Doubt is thought's despair; despair is personality's doubt. . .;
Doubt and despair . . . belong to completely different spheres; different sides of the soul are set in motion. . .
Despair is an expression of the total personality, doubt only of thought. -
I'm not sure where to begin. It all began in 1997 when we moved. I had my first "attack" of anxiety. It came on so quickly I didn't even know what it was. I suddenly was very afraid of dying and would imagine a funeral (my own) which would just make the anxiety worse. It felt like an impending doom sort of thing...like something really bad was going to happen and I would die as a result. They subsided quickly and I never gave them another thought. I just figured it was due to having a baby and a move and a job change. (The move was from Ohio to Florida) I began to build my life.
We built a house. I found a good job teaching at a private school. As I was driving to work on Jan. 21, 2000, I had a terrifying intrusive thought of suffocating my son with a pillow as he slept. This sent me into the worst panic attack I've ever had. I got to work and couldn't pull myself together. I just kept thinking, "where did this horrible thought come from, and why can't I stop thinking about it?" "What is wrong with me?" I was so embarrassed and terrified. I went to the dr. and was diagnosed with anxiety/depression. Before the attack my husband even noted something was wrong...I was moody, unpredictable. I didn't tell a soul about the thought b/c I was sure they would lock me up and throw away the key. I then began to fear going to jail and obsessing about life in prison. I didn't even tell the dr. until my follow-up visit. I went 3 days before telling anyone and lived in my own silent hell of anxiety and panic. I missed work. I couldn't sleep. I couldn't eat. I was afraid that the thought would be carried out by myself--that somehow I would lose control and actually do it. This terrified me even more--and then I began obsessing about it and trying to get it to go away.
I am on a long road to recovery and discovery about myself. I am involved with a self help program called "Attacking Anxiety and Depression" by Lucinda Bassett. It has changed me--literally. I am not the person I was before the attack. I am getting better, but I still struggle sometimes. Some nights are ok, others are not, as tonight I am writing this at midnight. My husband works 3rd so I'm here alone with my son at night. This is when the anxiety is the worst. I have to do deep breathing and talk to myself. I am not a violent person. I love my son more than life. Why does this thought have so much control over me and why can't I just make it go away....it's almost as if you are dreaming except you are awake. You have no control over the thought process--just like you don't have control over your dreams while you sleep.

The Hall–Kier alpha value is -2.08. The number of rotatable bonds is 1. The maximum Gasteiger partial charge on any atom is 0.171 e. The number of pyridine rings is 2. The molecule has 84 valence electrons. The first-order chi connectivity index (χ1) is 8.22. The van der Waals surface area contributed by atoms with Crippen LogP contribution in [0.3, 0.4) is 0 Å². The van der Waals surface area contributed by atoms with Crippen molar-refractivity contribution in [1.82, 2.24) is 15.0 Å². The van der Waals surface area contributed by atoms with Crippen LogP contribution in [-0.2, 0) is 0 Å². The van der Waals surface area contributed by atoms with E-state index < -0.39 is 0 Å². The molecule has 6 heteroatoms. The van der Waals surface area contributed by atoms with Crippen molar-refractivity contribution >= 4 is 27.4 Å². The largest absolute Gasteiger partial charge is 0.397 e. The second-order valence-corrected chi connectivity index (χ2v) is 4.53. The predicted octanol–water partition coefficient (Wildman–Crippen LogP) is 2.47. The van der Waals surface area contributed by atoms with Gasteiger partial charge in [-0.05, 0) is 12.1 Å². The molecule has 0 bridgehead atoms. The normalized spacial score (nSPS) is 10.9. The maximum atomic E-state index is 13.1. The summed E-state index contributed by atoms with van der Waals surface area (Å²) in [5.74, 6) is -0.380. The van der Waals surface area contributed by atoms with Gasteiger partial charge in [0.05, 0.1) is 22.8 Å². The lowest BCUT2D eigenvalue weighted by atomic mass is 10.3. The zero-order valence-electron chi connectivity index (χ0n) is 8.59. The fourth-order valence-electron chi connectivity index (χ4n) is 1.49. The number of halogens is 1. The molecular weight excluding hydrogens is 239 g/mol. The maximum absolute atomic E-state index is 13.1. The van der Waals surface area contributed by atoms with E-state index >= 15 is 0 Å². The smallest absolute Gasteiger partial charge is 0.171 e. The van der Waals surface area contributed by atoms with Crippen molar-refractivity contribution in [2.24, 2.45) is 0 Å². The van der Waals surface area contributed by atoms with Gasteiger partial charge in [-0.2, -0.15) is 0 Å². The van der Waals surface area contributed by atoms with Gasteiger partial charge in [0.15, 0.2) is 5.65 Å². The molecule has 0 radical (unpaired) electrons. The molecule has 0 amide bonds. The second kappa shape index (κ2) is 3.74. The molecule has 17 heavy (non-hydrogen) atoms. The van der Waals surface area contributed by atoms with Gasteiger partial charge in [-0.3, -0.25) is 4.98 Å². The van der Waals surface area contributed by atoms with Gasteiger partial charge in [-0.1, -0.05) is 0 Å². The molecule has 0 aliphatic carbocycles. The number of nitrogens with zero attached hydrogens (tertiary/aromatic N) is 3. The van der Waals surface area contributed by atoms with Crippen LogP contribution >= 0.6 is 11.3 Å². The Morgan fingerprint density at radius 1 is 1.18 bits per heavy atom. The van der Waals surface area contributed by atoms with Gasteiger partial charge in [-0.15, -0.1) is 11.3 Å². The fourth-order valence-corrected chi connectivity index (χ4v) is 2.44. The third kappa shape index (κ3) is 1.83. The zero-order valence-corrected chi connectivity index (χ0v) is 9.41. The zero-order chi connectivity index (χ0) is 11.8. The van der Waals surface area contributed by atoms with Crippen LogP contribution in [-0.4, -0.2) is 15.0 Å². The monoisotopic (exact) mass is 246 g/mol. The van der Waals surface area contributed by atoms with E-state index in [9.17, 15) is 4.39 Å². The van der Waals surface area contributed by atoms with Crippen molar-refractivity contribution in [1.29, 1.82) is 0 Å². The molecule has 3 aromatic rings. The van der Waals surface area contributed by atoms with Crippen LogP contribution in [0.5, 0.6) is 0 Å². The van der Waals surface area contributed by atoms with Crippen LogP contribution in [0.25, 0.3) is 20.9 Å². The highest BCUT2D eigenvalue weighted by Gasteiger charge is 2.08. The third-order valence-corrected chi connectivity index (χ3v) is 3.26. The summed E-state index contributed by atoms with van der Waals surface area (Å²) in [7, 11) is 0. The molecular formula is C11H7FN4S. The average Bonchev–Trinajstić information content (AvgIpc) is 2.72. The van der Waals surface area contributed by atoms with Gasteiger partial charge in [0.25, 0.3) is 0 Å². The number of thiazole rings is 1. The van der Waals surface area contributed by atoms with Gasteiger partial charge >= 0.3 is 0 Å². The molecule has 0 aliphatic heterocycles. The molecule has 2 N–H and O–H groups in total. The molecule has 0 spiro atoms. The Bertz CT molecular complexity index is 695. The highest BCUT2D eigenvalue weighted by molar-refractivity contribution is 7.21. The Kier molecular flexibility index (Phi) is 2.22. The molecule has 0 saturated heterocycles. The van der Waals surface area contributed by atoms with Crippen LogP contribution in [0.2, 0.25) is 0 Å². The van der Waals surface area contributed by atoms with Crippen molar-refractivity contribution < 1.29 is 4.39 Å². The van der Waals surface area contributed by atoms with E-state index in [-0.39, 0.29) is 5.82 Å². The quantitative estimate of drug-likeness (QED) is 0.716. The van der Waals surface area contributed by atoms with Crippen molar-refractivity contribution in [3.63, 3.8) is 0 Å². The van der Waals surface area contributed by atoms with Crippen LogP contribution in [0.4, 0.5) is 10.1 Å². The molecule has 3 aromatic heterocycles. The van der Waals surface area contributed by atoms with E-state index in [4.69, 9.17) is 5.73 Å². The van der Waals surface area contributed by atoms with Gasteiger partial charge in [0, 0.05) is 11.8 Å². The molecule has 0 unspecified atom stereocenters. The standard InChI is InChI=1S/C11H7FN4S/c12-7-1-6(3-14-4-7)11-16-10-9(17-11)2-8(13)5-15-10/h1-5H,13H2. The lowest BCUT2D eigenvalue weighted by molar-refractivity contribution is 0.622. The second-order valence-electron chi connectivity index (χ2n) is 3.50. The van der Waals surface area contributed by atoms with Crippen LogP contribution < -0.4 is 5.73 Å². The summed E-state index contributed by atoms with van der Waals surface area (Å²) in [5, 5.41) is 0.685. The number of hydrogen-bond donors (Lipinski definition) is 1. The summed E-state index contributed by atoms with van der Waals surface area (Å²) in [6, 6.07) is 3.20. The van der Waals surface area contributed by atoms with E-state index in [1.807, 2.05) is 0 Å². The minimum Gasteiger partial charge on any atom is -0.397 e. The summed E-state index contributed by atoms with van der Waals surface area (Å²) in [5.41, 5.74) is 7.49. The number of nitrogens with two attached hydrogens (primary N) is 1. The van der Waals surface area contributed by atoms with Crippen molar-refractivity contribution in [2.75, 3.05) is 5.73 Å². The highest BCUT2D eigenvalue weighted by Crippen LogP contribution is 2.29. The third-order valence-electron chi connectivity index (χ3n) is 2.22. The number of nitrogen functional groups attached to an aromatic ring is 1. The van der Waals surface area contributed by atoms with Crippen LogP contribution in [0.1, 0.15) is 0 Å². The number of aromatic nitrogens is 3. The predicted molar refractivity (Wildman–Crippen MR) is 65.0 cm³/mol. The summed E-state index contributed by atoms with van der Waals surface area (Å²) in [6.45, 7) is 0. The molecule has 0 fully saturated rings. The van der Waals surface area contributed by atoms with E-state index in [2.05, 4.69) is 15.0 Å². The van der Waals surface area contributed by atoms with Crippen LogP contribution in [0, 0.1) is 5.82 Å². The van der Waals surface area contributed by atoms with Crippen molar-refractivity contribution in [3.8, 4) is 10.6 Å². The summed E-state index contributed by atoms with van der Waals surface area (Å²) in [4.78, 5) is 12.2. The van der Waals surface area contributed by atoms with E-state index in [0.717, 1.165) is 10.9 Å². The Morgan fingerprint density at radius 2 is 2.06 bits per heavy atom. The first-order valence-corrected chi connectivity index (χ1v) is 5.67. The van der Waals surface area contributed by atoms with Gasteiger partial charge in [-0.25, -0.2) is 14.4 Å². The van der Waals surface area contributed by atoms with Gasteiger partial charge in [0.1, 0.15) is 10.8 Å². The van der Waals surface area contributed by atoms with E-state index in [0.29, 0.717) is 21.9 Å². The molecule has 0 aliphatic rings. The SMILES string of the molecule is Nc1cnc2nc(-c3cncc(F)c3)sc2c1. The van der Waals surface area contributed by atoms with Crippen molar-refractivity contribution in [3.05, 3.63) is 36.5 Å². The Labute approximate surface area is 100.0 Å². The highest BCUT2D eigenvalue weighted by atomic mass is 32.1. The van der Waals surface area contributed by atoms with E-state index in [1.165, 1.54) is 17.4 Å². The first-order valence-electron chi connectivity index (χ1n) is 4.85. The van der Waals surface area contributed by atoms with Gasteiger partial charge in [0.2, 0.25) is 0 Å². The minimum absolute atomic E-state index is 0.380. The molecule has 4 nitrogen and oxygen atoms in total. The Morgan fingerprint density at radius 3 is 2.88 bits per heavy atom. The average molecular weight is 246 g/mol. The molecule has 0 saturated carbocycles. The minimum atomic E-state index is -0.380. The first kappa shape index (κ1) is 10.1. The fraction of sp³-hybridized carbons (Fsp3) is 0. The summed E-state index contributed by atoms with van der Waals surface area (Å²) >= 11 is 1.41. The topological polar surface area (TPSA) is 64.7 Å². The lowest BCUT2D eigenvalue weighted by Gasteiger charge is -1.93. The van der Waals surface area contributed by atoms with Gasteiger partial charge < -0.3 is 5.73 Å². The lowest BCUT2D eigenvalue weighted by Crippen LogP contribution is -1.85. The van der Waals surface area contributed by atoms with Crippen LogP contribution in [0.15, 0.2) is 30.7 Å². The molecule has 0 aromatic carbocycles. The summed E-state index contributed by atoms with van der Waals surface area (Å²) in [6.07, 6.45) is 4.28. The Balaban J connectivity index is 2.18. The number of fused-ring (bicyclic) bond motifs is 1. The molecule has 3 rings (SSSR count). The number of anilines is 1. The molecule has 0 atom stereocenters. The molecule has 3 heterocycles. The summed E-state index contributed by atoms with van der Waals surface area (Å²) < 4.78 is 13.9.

I wanted to share my story b/c I am still learning more about myself. I have been told that I may have a form of OCD (Obsessive-Compulsive Disorder), but I have not been officially diagnosed with the disorder. I find that telling people, even if they don't understand or think I'm nuts is a very freeing experience. The more I talk about it, the less control the thought has in provoking the panic. I know that I would never harm my son--that's what makes this so annoying. Why would I have the thought, and then why would I let it scare me so?
I hope this is of some help to anyone. I would love to have feedback of anyone in a similar situation, struggling with similar intrusive scary thoughts. I am happy to share, now knowing that I won't go to jail b/c I have a disorder, and more importantly that people never act on these intrusive thoughts.
Thank you for allowing me to share, and please don't judge me--this is not something that I chose to think about and now plagues me as I strive to become well.
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Always consult a trained mental health professional before making any decision regarding treatment choice or changes in your treatment. Never discontinue treatment or medication without first consulting your physician, clinician or therapist.
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Gluck, S. (2009, January 10). 'Lisa', HealthyPlace. Retrieved on 2020, September 29 from https://www.healthyplace.com/ocd-related-disorders/articles/lisa